Java .class Questions

Discussion in 'Java' started by Ben, Oct 17, 2004.

  1. Ben

    Ben Guest


    I have a .class file that I need to run, but I don't have access to
    the .java file. My first question is whether I will be able to use
    the functions in this .class file (I'm pretty new to Java and don't
    quite understand the extension system yet).

    My second question is what I have to do in Visual J++ to be able to
    access the functions in this class. Do I have to import it somewhere?
    Or perhaps include it? Or add it as a component for the compiler?

    I'd appreciate any help.

    Ben, Oct 17, 2004
    1. Advertisements

  2. You would most certainly need to know the package structure of the class.
    EG, if the class belonged to package: com.companyname.utils, and the class
    name is CoUtils, then what you could do is create a folder structure
    reflecting the package structure as follows:


    put the class in that folder. You can jar it up, or should be able to
    simply add the /classes folder to your classpath. The object that uses the
    compiled class will need to import it as follows:

    import com.companyname.utils.CoUtils;

    you should then be able to reference the methods in CoUtils class.

    Paul & Neelam Checknita, Oct 17, 2004
    1. Advertisements

  3. Definitely.Make an object of the class and using Reflection API's you
    can list down the functions and make use of them.
    Make sure that the class is in your class path and then you can create
    its instance (for use) by importing the full qualified class name (if
    it exists)
    Parvinder Singh Arora, Oct 17, 2004
  4. Which version? This one?
    ...or this one?

    In either case, it seems MS Java tools concentrate on the
    never standard WFC and the obsolete Java 1.1.
    If it is not 1.1, I doubt any MS tool could deal with it.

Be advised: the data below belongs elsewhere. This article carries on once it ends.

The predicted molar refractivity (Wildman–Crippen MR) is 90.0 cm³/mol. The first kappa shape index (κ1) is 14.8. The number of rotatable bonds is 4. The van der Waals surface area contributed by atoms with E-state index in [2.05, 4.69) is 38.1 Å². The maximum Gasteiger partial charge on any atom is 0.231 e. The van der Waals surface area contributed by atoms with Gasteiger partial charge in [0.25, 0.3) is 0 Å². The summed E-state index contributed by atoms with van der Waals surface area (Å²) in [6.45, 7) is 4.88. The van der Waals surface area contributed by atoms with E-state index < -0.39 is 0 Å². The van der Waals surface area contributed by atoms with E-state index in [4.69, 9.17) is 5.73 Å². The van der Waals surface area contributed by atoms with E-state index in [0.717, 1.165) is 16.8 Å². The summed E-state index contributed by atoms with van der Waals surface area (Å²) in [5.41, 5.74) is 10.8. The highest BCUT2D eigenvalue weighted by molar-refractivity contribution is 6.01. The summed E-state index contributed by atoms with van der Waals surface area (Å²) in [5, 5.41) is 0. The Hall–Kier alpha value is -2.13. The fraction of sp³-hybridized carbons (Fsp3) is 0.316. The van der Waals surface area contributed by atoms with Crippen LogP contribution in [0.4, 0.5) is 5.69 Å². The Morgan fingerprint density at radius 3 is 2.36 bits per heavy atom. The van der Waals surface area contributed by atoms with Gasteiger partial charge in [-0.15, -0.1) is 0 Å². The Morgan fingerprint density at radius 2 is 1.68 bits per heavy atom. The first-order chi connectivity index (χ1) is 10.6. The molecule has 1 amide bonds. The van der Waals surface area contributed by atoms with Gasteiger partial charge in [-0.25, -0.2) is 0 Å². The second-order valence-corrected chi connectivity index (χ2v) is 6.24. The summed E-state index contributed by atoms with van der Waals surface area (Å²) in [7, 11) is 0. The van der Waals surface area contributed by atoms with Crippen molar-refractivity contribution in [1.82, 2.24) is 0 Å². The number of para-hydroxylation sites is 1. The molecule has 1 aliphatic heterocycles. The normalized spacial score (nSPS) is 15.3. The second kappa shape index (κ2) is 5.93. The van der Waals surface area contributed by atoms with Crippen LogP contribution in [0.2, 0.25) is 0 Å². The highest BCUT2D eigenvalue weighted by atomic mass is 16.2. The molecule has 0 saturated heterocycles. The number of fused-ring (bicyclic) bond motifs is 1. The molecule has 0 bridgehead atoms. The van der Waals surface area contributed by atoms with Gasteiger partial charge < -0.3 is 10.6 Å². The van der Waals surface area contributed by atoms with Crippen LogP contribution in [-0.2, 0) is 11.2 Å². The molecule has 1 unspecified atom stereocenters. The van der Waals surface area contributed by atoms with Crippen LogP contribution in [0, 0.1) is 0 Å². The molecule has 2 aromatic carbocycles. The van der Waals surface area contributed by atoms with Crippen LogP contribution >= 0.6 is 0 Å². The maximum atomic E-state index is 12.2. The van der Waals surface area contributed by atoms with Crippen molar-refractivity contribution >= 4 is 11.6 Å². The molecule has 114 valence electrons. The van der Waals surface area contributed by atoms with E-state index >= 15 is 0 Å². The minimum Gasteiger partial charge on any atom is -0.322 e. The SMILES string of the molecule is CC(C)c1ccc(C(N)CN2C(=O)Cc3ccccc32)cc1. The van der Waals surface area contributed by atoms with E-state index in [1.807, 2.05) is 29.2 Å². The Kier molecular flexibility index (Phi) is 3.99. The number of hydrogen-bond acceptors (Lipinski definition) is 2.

I suggest you either..
    a) Ask the supplier of the software.
    b) Dump MS for anything to do with Java and use any of the
    many free Java IDE's available.

    Andrew Thompson, Oct 17, 2004
  5. You can use the javap tool to get the member/method declarations of the
    See <>
    Thomas Fritsch, Oct 18, 2004
  6. You do not need the Java source code for classes in order to use them,
    except inasmuch as the source is the ultimate documentation. A single
    ..class file contains all the bytecode for exactly one class; you can
    compile other classes that depend on it, and if it is an application
    class (has a method "public static void main(String[] args)") then you
    can run it.
    I couldn't say, but if you're going to depend on an IDE to get your work
    done then I'd recommend a more recent one. Since you're just starting
    with Java, though, I would recommend that you use your favorite text
    editor and the command-line tools of a recent Sun Java 2 SDK. Many
    editors will give you syntax highlighting for Java; if yours doesn't
    then you can easily find one that does. The problem with an IDE is that
    if you don't know or understand all the things that it automagically
    does for you, then it can be very confusing and difficult to use.
    Consider, in fact, the question above. Q.E.D.
    Go through Sun's Java Tutorial to get a better foundation in Java:

    You don't need to do the whole thing to get started; the first few
    "trails" covering the basics will do well to get you going. It's all
    available on-line.

    John Bollinger
    John C. Bollinger, Oct 18, 2004
    1. Advertisements

Ask a Question

Want to reply to this thread or ask your own question?

You'll need to choose a username for the site, which only take a couple of moments (here). After that, you can post your question and our members will help you out.
Similar Threads